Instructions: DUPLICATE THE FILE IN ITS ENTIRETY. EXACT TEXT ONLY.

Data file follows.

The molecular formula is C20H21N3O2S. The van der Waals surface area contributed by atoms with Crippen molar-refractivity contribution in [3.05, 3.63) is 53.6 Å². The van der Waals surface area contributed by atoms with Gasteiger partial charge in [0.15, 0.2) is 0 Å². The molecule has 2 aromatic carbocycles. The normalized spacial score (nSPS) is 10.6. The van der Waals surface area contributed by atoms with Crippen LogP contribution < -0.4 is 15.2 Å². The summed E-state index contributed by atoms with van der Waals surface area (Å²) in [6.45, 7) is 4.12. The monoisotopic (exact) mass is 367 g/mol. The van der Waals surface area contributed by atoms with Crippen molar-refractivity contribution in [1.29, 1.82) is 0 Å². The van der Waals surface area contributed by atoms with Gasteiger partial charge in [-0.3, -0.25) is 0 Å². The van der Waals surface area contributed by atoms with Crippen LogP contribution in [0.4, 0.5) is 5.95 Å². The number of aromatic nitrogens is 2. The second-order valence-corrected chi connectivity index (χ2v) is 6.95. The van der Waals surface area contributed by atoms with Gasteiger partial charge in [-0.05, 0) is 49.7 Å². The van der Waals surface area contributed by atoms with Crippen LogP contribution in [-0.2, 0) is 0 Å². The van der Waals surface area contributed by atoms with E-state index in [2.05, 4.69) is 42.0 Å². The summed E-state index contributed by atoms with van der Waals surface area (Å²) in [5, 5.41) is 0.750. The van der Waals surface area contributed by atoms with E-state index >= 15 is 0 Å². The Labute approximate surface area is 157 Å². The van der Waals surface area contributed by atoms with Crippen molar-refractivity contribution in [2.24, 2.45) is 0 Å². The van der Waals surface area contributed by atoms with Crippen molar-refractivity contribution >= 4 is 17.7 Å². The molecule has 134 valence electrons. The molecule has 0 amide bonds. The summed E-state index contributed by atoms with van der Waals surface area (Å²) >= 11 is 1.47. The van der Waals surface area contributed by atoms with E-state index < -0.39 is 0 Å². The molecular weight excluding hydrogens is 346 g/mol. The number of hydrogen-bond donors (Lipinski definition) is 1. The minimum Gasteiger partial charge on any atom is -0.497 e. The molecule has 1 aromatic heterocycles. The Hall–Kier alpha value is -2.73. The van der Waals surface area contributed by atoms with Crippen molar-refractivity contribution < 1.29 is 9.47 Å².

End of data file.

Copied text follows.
The molecular formula is C20H21N3O2S. The van der Waals surface area contributed by atoms with Crippen molar-refractivity contribution in [3.05, 3.63) is 53.6 Å². The van der Waals surface area contributed by atoms with Gasteiger partial charge in [0.15, 0.2) is 0 Å². The molecule has 2 aromatic carbocycles. The normalized spacial score (nSPS) is 10.6. The van der Waals surface area contributed by atoms with Crippen LogP contribution < -0.4 is 15.2 Å². The summed E-state index contributed by atoms with van der Waals surface area (Å²) in [6.45, 7) is 4.12. The monoisotopic (exact) mass is 367 g/mol. The van der Waals surface area contributed by atoms with Crippen molar-refractivity contribution in [1.29, 1.82) is 0 Å². The van der Waals surface area contributed by atoms with Gasteiger partial charge in [-0.3, -0.25) is 0 Å². The van der Waals surface area contributed by atoms with Crippen LogP contribution in [0.4, 0.5) is 5.95 Å². The number of aromatic nitrogens is 2. The second-order valence-corrected chi connectivity index (χ2v) is 6.95. The van der Waals surface area contributed by atoms with Gasteiger partial charge in [-0.05, 0) is 49.7 Å². The van der Waals surface area contributed by atoms with Crippen LogP contribution in [-0.2, 0) is 0 Å². The van der Waals surface area contributed by atoms with E-state index in [2.05, 4.69) is 42.0 Å². The summed E-state index contributed by atoms with van der Waals surface area (Å²) in [5, 5.41) is 0.750. The van der Waals surface area contributed by atoms with E-state index >= 15 is 0 Å². The Labute approximate surface area is 157 Å². The van der Waals surface area contributed by atoms with Crippen molar-refractivity contribution in [2.24, 2.45) is 0 Å². The van der Waals surface area contributed by atoms with Crippen molar-refractivity contribution >= 4 is 17.7 Å². The molecule has 134 valence electrons. The molecule has 0 amide bonds. The summed E-state index contributed by atoms with van der Waals surface area (Å²) >= 11 is 1.47. The van der Waals surface area contributed by atoms with E-state index < -0.39 is 0 Å². The molecular weight excluding hydrogens is 346 g/mol. The number of hydrogen-bond donors (Lipinski definition) is 1. The minimum Gasteiger partial charge on any atom is -0.497 e. The molecule has 1 aromatic heterocycles. The Hall–Kier alpha value is -2.73. The van der Waals surface area contributed by atoms with Crippen molar-refractivity contribution < 1.29 is 9.47 Å².